Wiener Aims To Curb Upper Market Collision Problems

 

 

With Upper Market Street between Castro and Octavia streets grappling with some of the highest collision rates in the city, District 8 Supervisor Scott Wiener has embarked on a plan to shore up the area’s traffic and pedestrian safety.

 

Whether the problem is due to confusing traffic laws, the rapid change of vehicle speed along Market Street or other various moving parts, Wiener’s goal is to reduce accidents and create a “Transit-First” city.

 

The effort is part of the Zero Vision Initiative, a multi-city plan to reduce traffic deaths to zero by 2024. The initiative was started in Sweden and has already seen widespread success there and in Norway and is also being taken up by New York, Chicago, and other international cities.

 

While this may seem as much of an uphill battle as the city’s “no homeless by the Superbowl,” the goal has a practical aim: to reduce not only fatalities and injuries but also cars on the road and stimulate the demand for public transportation.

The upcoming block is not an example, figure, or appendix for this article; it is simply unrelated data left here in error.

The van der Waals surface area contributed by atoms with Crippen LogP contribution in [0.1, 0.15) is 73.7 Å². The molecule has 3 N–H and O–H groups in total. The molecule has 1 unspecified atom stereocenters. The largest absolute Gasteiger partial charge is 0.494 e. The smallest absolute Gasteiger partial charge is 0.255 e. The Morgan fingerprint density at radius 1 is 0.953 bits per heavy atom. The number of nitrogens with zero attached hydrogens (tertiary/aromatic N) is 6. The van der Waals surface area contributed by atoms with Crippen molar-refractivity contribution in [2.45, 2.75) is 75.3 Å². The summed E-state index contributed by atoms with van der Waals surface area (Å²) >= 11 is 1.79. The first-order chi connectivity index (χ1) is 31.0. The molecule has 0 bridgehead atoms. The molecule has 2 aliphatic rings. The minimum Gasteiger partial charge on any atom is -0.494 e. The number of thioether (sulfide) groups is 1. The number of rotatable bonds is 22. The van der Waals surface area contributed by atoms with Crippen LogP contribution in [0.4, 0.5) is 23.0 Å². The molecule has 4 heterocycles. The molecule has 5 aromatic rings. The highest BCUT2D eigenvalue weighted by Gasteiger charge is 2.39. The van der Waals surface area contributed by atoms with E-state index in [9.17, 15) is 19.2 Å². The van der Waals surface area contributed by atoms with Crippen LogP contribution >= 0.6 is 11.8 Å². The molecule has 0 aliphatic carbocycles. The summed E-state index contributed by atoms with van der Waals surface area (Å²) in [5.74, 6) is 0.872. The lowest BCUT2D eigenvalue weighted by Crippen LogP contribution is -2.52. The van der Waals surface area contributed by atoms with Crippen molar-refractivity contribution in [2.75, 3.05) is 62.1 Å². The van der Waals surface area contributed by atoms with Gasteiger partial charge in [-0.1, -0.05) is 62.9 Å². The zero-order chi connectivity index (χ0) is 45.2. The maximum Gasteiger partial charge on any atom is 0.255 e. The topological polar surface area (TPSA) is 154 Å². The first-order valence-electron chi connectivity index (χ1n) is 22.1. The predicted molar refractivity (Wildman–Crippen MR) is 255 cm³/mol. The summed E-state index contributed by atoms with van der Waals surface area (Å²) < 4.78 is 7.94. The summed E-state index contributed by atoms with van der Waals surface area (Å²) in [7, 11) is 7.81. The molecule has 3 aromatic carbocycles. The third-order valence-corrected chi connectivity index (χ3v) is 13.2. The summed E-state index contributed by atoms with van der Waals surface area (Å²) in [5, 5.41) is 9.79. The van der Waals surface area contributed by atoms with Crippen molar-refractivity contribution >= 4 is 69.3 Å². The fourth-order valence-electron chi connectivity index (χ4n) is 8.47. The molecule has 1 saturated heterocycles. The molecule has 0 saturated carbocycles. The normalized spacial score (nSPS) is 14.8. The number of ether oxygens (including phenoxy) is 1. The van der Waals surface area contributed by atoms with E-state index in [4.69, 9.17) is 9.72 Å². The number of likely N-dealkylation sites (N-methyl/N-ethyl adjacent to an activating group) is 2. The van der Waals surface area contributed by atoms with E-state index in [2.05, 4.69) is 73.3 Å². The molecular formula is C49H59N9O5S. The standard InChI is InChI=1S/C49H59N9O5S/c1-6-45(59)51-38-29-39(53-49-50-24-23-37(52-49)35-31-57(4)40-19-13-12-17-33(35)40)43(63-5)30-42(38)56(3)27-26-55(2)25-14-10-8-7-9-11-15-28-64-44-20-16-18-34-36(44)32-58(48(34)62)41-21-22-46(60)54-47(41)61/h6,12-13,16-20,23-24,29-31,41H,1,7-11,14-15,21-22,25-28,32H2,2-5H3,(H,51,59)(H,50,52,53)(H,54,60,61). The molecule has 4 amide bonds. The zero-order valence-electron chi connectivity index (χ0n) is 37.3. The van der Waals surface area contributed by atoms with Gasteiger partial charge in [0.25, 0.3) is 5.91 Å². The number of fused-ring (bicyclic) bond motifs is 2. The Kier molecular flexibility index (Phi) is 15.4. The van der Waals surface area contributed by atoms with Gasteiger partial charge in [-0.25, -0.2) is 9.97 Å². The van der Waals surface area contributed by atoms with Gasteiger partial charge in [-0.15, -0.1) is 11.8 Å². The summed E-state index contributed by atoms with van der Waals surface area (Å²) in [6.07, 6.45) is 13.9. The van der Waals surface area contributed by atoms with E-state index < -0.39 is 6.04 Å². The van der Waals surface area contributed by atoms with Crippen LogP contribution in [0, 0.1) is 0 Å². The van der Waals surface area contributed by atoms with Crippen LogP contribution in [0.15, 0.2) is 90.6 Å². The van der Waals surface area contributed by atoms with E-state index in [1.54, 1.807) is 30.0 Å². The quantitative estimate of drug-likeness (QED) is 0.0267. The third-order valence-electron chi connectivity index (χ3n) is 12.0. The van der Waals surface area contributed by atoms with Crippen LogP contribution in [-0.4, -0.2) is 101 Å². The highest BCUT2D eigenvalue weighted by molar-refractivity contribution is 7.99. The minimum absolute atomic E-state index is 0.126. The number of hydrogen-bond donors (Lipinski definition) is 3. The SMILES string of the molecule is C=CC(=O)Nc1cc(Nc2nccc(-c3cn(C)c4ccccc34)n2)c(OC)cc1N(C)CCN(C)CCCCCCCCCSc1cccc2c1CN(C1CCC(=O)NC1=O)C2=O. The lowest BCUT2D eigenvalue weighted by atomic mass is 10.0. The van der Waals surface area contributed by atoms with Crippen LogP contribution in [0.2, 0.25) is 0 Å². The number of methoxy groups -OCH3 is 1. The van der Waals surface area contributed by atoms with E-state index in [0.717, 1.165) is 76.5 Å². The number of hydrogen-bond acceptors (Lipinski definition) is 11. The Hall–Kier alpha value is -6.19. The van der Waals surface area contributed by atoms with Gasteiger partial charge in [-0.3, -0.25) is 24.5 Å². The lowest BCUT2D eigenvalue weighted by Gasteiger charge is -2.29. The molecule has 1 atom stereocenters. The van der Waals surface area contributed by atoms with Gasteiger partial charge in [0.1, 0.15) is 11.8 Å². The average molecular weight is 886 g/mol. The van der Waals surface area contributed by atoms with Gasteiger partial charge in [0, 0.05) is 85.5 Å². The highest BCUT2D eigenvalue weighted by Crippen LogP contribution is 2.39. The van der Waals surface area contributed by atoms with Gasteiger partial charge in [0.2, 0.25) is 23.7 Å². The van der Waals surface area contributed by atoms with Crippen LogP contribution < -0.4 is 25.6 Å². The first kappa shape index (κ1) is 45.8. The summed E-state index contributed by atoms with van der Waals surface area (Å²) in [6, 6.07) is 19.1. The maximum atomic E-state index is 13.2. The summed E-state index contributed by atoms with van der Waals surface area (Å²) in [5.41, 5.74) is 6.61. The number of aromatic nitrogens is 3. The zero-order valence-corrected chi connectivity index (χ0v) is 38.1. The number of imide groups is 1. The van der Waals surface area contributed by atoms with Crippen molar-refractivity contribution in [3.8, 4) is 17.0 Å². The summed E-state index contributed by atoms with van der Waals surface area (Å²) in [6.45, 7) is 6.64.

Pedestrian safety is a large part of this, and a major part of Wiener’s focus as supervisor, which is why many local improvements have already focused on widening sidewalks. One place where this is already visible is on the main drag of Castro Street between 18th and Market streets.

 

Wiener’s initiative includes creating more visible crosswalks, which work to beautify and personalize each individual neighborhood. These are already visible in two main retail zones in District 8: the rainbow crosswalks in the Castro and the red brick crosswalks in Noe Valley.

 

Other initiatives led by Supervisor Wiener included an amendment to the city’s fire code, which was strict in allowing for wider streets, often curtailing plans for sidewalk size increases.

 

As the city moves forward with plans, Wiener and his team will continue to push further legislation to make these improvements possible, working with the community to find and address citywide problem areas with the ultimate goal of San Francisco will become not only a Zero Vision city, but also a Transit First city by 2024.

 

 

 

 

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